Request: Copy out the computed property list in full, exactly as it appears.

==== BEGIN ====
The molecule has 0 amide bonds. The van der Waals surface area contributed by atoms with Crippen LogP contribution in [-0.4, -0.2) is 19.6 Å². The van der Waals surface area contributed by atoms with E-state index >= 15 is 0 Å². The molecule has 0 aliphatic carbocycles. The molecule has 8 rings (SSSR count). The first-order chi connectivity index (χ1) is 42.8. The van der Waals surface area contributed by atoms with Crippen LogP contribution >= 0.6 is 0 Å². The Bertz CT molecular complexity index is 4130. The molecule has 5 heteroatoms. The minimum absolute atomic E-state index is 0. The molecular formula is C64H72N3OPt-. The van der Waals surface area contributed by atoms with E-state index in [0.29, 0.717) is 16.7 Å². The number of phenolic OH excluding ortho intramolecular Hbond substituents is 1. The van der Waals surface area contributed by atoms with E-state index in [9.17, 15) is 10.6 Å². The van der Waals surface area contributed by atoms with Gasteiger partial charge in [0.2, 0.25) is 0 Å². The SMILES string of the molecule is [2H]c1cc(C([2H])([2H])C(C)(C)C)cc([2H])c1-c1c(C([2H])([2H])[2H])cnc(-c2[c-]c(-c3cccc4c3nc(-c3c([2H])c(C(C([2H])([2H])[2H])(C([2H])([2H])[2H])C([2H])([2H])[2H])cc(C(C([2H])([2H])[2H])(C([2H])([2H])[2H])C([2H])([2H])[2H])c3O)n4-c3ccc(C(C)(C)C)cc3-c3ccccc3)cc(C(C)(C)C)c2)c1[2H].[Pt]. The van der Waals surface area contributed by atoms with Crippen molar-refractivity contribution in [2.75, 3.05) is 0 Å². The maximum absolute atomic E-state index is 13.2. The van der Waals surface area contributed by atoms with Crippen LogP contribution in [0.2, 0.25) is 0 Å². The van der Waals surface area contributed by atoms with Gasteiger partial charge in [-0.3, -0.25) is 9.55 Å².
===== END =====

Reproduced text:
The molecule has 0 amide bonds. The van der Waals surface area contributed by atoms with Crippen LogP contribution in [-0.4, -0.2) is 19.6 Å². The van der Waals surface area contributed by atoms with E-state index >= 15 is 0 Å². The molecule has 0 aliphatic carbocycles. The molecule has 8 rings (SSSR count). The first-order chi connectivity index (χ1) is 42.8. The van der Waals surface area contributed by atoms with Crippen LogP contribution >= 0.6 is 0 Å². The Bertz CT molecular complexity index is 4130. The molecule has 5 heteroatoms. The minimum absolute atomic E-state index is 0. The molecular formula is C64H72N3OPt-. The van der Waals surface area contributed by atoms with E-state index in [0.29, 0.717) is 16.7 Å². The number of phenolic OH excluding ortho intramolecular Hbond substituents is 1. The van der Waals surface area contributed by atoms with E-state index in [9.17, 15) is 10.6 Å². The van der Waals surface area contributed by atoms with Gasteiger partial charge in [0.2, 0.25) is 0 Å². The SMILES string of the molecule is [2H]c1cc(C([2H])([2H])C(C)(C)C)cc([2H])c1-c1c(C([2H])([2H])[2H])cnc(-c2[c-]c(-c3cccc4c3nc(-c3c([2H])c(C(C([2H])([2H])[2H])(C([2H])([2H])[2H])C([2H])([2H])[2H])cc(C(C([2H])([2H])[2H])(C([2H])([2H])[2H])C([2H])([2H])[2H])c3O)n4-c3ccc(C(C)(C)C)cc3-c3ccccc3)cc(C(C)(C)C)c2)c1[2H].[Pt]. The van der Waals surface area contributed by atoms with Crippen molar-refractivity contribution in [2.75, 3.05) is 0 Å². The maximum absolute atomic E-state index is 13.2. The van der Waals surface area contributed by atoms with Crippen LogP contribution in [0.2, 0.25) is 0 Å². The van der Waals surface area contributed by atoms with Gasteiger partial charge in [-0.3, -0.25) is 9.55 Å².